Wednesday, December 2, 2009

Christmas Poems From India

"Here is a cute and warm collection of Christmas Poems for those a getting a little sentimental on the joyous occasion!" Christmas Star Merry Christmas, Baby By: Patrick U. Sunday The weather outside is cold We'll sit by the fireplace We'll cuddle and be cozy and stare at each other's face. Wait till we hear Christmas bells and the night is filled with peace Give each other a Christmas kiss And we'll fill our peace increase. It's a time of joy and love in our hearts to be filled On this very special night our love will be sealed. Merry Christmas and Happy New Year Ahead, Baby ------------------------------------------------------------------------------------------------------ Thanks Patrick. It leaves me all shivery. I must be running a temp. This next poem is genuine literature, the real full-meal-deal. Read it closely. Learn something... Christmas in India DIM dawn behind the tamerisks-the sky is saffron-yellow- As the women in the village grind the corn, And the parrots seek the riverside, each calling to his fellow That the Day, the staring Easter Day, is born. Oh the white dust on the highway! Oh the stenches in the byway! Oh the clammy fog that hovers over earth! And at Home they're making merry 'neath the white and scarlet berry- What part have India's exiles in their mirth? Full day begind the tamarisks-the sky is blue and staring- As the cattle crawl afield beneath the yoke, And they bear One o'er the field-path, who is past all hope or caring, To the ghat below the curling wreaths of smoke. Call on Rama, going slowly, as ye bear a brother lowly- Call on Rama-he may hear, perhaps, your voice! With our hymn-books and our psalters we appeal to other altars, And to-day we bid "good Christian men rejoice!" High noon behind the tamarisks-the sun is hot above us- As at Home the Christmas Day is breaking wan. They will drink our healths at dinner-those who tell us how they love us, And forget us till another year be gone! Oh the toil that knows no breaking! Oh the Heimweh, ceaseless, aching! Oh the black dividing Sea and alien Plain! Youth was cheap-wherefore we sold it. Gold was good-we hoped to hold it, And to-day we know the fulness of our gain. Grey dusk behind the tamarisks-the parrots fly together- As the sun is sinking slowly over Home; And his last ray seems to mock us shackled in a lifelong tether. That drags us back how'er so far we roam. Hard her service, poor her payment-she in ancient, tattered raiment- India, she the grim Stepmother of our kind. If a year of life be lent her, if her temple's shrine we enter, The door is shut-we may not look behind. Black night behind the tamarisks-the owls begin their chorus - As the conches from the temple scream and bray. With the fruitless years behind us, and the hopeless years before us, Let us honour, O my brother, Christmas Day! Call a truce, then, to our labors-let us feast with friends and neighbors, And be merry as the custom of our caste; For if "faint and forced the laughter," and if sadness follow after, We are richer by one mocking Christmas past. by Rudyard Kipling File:Kipling1926.jpg Kipling was one of the most popular writers in English, in both prose and verse, in the late 19th and early 20th centuries. Thought provoking! Bah humbug, Rudyard. And you wrote fairy tales! Kipling was among the greatest of writers! Remember the joys of The Jungle Book? If you don't know about him please Google Rudyard Kipling and get yourself a proper, nicely starched British education... just for the great pleasure of it. Have a happy and holy Christmas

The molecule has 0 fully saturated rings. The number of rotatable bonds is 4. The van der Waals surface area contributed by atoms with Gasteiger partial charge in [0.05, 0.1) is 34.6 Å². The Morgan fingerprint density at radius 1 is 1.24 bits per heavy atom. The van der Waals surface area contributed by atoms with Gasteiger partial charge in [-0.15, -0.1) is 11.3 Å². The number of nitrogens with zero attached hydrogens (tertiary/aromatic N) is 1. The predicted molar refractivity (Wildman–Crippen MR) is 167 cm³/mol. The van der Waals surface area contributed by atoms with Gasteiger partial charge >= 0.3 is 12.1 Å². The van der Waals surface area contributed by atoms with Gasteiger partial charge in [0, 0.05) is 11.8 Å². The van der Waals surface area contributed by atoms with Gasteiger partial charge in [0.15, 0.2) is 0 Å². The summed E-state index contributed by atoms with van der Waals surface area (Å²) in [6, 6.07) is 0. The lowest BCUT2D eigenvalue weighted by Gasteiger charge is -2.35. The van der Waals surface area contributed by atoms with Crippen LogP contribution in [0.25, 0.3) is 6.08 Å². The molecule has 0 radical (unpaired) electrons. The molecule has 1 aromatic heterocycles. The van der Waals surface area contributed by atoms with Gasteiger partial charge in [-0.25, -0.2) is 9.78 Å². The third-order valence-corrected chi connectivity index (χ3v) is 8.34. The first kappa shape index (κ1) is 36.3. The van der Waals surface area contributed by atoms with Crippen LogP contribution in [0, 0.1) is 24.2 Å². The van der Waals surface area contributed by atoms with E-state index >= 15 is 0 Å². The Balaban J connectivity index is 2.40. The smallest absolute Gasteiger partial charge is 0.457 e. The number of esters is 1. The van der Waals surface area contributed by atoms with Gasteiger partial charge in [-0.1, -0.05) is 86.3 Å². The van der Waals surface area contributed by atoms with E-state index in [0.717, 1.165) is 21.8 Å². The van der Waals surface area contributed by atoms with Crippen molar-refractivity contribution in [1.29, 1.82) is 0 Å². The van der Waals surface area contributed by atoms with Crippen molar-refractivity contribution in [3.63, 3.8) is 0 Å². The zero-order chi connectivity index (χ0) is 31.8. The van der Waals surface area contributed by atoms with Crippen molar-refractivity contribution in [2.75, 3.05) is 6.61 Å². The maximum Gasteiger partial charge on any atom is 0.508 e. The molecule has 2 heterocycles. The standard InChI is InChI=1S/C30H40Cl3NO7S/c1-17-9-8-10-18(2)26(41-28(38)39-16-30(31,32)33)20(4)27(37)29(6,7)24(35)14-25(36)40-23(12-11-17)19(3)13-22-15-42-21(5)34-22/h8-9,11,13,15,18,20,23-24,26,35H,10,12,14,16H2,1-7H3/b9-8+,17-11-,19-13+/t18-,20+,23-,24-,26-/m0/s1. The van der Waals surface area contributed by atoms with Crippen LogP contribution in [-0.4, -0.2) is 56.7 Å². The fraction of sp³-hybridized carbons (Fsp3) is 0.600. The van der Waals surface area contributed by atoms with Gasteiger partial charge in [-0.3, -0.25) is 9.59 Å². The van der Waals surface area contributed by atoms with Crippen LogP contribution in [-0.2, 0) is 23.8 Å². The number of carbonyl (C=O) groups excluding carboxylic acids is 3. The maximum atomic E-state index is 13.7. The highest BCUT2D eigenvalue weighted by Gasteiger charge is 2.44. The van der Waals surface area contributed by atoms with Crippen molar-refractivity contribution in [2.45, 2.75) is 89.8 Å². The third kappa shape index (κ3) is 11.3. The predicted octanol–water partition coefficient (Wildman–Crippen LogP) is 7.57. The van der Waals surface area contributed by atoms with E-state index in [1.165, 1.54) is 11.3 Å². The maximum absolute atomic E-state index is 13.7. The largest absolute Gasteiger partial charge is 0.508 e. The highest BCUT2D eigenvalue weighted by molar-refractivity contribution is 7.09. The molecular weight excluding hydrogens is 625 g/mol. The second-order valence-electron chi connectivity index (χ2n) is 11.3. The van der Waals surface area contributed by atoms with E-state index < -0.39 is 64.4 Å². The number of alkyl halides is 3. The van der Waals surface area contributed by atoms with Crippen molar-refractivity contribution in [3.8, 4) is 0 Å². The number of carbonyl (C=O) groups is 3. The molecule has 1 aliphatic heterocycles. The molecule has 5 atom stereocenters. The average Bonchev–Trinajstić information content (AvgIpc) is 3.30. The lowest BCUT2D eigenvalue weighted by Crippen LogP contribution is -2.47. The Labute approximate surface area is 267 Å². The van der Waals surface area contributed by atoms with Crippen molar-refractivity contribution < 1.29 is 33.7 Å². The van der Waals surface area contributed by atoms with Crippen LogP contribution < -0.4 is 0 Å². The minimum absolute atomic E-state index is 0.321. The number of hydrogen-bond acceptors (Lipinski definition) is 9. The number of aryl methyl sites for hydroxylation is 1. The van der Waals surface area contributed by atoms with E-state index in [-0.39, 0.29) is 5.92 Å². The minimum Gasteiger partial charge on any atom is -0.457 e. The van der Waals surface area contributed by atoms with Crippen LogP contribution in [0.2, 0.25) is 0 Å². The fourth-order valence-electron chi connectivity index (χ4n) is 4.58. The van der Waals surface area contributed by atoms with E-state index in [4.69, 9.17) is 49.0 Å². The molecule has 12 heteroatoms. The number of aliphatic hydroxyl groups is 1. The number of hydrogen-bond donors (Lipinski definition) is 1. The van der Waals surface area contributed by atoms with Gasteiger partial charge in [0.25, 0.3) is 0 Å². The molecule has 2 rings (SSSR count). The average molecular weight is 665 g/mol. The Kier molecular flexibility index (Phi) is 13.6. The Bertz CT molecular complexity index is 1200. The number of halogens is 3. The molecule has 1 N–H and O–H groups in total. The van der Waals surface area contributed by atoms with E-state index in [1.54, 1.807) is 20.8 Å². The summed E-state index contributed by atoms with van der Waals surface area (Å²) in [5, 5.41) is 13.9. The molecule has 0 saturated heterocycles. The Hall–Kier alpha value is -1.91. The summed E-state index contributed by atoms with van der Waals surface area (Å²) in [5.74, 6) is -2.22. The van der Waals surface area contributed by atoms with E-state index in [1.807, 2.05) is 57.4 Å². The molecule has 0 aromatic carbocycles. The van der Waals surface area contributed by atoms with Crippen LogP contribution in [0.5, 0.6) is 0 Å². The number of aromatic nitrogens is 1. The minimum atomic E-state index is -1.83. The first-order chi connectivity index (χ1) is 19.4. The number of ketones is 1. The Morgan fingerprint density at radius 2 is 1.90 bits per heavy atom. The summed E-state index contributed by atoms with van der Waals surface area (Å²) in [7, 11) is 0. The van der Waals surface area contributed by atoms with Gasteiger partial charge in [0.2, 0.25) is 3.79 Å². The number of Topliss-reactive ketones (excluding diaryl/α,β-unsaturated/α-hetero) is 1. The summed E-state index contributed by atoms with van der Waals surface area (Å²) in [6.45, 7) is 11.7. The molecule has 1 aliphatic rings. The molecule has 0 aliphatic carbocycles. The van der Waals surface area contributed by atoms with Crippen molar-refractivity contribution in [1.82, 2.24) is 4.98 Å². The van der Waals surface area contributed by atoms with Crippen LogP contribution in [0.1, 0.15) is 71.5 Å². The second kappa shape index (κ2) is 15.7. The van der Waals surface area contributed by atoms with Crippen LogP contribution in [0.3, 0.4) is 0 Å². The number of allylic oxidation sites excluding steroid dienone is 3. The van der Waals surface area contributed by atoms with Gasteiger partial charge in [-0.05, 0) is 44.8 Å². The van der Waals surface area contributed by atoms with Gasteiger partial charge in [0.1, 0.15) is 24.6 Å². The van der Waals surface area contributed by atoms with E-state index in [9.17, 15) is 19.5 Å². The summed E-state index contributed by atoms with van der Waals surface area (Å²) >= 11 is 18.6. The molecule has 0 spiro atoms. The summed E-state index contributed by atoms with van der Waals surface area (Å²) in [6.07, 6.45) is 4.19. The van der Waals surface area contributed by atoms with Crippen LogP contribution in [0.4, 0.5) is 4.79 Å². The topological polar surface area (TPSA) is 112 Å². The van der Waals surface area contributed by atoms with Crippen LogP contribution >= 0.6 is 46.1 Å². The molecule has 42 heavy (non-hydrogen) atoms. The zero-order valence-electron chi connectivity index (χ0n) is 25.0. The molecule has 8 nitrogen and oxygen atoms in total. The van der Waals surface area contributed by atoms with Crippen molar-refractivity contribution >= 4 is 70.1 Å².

1 comment:

  1. "Tho' I've belted you and flayed you, By the livin' Gawd that made you, You're a better man than I am, Gunga Din!"